Hazardous Materials & LEPCs

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    Sharing some data from our Hazardous Materials topic as fyi in case you want to learn more about your Local Emergency Planning Committee (LEPC). Stay safe out there, j & B

    Chemical plants are one source of hazardous materials, but there are many others that exist in large industry, small businesses, and homes.

    Did you know…

    …about 500,000 products pose physical or health hazards and can be defined as “hazardous materials” and over 1,000 new synthetic chemicals are introduced each year?!

    …each year about 400 million metric tons of hazardous wastes are generated worldwide?!

    …according to FEMA, varying quantities of hazardous materials are manufactured, used, or stored at an estimated 4.5 million facilities in the U.S.?!

    Most hazardous materials are transported around the country by road, rail and through pipelines potentially causing spills on highways, near railroad tracks or underground. Many U.S. communities have a Local Emergency Planning Committee (LEPC) that keeps local planners, companies and members of the community informed of potential risks. All companies that have hazardous chemicals must report to the LEPC every year and the public is encouraged to get involved. We [the public] should all learn more about hazardous materials and how they can affect our lives so contact your emergency management office to learn more.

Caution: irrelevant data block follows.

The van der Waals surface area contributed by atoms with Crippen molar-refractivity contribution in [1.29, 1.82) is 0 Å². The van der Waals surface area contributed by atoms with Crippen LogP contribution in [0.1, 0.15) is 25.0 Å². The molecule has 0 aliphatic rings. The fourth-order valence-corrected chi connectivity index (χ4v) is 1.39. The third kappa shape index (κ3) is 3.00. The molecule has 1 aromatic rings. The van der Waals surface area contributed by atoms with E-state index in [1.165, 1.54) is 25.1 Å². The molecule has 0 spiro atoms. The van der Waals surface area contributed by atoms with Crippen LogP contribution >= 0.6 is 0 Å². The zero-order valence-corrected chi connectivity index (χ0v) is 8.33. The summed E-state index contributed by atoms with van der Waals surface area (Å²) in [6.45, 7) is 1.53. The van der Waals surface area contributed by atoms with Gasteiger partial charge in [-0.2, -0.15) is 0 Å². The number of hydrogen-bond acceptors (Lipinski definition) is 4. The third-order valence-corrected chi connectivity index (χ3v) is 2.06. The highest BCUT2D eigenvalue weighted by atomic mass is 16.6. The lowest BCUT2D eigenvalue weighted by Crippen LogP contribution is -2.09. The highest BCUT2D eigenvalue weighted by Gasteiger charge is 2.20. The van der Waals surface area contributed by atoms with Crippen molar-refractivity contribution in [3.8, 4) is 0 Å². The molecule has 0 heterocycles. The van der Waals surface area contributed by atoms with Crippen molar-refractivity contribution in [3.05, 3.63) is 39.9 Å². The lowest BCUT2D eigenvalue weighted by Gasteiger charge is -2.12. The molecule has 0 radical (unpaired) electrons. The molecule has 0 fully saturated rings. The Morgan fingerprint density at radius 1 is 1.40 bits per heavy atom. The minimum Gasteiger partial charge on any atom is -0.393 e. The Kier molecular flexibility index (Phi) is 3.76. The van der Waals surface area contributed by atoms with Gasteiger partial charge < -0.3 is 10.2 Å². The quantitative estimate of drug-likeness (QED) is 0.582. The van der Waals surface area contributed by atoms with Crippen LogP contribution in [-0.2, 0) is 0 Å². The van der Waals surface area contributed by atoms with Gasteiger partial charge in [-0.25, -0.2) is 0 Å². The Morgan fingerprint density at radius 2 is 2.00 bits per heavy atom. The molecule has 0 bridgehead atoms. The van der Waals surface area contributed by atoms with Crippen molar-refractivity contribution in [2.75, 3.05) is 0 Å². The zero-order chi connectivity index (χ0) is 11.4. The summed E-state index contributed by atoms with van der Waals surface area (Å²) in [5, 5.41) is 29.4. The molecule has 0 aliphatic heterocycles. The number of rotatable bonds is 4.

Learn risks – Ask Local Emergency Planning Committee (LEPC), Emergency Management Office, or Fire Department about community plans for responding to a hazardous materials accident at a plant or a transportation accident involving hazardous materials. Ask about the Emergency Planning and Community Right To Know Act (or EPCRA) and help your community become better informed.

    Make a plan – Use LEPC’s or agency’s information to determine if your family is at risk (especially people living close to freeways, railroads, or factories which produce or transport toxic waste) and make plans for sheltering-in-place, map out evacuation routes, determine where you would go short-term versus long-term, etc.

    Take a tour – LEPCs sometimes visit facilities that produce or transport toxic waste and include community groups, local officials and the media. Be prepared to supply proper identification for security measures if you go on a tour.

    Most LEPC meetings are open to the American public (some meet monthly while others meet quarterly). If you’d like to learn more, visit your county’s web site to find the local Emergency Management Agency’s office (or contact your local Fire Department) to find out if your county has an LEPC. Or check the Blue Government pages in your city or county phone book to locate your local Emergency Management, Emergency / Disaster Services, Civil Defense or Homeland Security Office.

    As fyi, the EPA’s Emergency Management page has LEPCs listed by state although many have not been updated in a few years so I’m not sure how accurate the data is. Click here

    To learn more about hazardous materials, check out the Programs under the U.S. Environmental Protection Agency’s Office of Emergency Management here … or visit the U.S. Department of Transportation’s Office of Hazardous Materials Safety here

    In Canada, visit Environment Canada here … or the Canadian Transport Emergency Centre of the Department of Transport here

    One final note … a site to keep handy for household chemicals is the National Library of Medicine’s Household Products Database that provides information on over 8,000 common household products and their potential health effects at http://householdproducts.nlm.nih.gov/

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